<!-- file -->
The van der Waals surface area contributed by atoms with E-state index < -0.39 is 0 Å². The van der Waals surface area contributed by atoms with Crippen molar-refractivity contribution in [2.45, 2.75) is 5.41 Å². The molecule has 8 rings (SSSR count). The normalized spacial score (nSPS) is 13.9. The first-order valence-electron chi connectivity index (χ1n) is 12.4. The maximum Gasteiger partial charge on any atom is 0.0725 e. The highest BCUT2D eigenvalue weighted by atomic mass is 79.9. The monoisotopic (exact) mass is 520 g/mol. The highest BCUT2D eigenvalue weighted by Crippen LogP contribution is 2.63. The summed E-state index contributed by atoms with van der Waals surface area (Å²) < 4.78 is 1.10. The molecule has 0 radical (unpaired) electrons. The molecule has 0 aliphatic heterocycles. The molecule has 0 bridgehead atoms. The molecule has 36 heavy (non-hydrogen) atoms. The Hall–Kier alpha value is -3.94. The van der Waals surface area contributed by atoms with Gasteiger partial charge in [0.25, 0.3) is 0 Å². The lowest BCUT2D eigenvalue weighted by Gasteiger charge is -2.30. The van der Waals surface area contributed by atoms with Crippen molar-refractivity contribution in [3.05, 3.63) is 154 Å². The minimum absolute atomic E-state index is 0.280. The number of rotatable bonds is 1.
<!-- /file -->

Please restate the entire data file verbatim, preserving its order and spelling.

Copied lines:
The van der Waals surface area contributed by atoms with E-state index < -0.39 is 0 Å². The van der Waals surface area contributed by atoms with Crippen molar-refractivity contribution in [2.45, 2.75) is 5.41 Å². The molecule has 8 rings (SSSR count). The normalized spacial score (nSPS) is 13.9. The first-order valence-electron chi connectivity index (χ1n) is 12.4. The maximum Gasteiger partial charge on any atom is 0.0725 e. The highest BCUT2D eigenvalue weighted by atomic mass is 79.9. The monoisotopic (exact) mass is 520 g/mol. The highest BCUT2D eigenvalue weighted by Crippen LogP contribution is 2.63. The summed E-state index contributed by atoms with van der Waals surface area (Å²) < 4.78 is 1.10. The molecule has 0 radical (unpaired) electrons. The molecule has 0 aliphatic heterocycles. The molecule has 0 bridgehead atoms. The molecule has 36 heavy (non-hydrogen) atoms. The Hall–Kier alpha value is -3.94. The van der Waals surface area contributed by atoms with Gasteiger partial charge in [0.25, 0.3) is 0 Å². The lowest BCUT2D eigenvalue weighted by Gasteiger charge is -2.30. The van der Waals surface area contributed by atoms with Crippen molar-refractivity contribution in [3.05, 3.63) is 154 Å². The minimum absolute atomic E-state index is 0.280. The number of rotatable bonds is 1.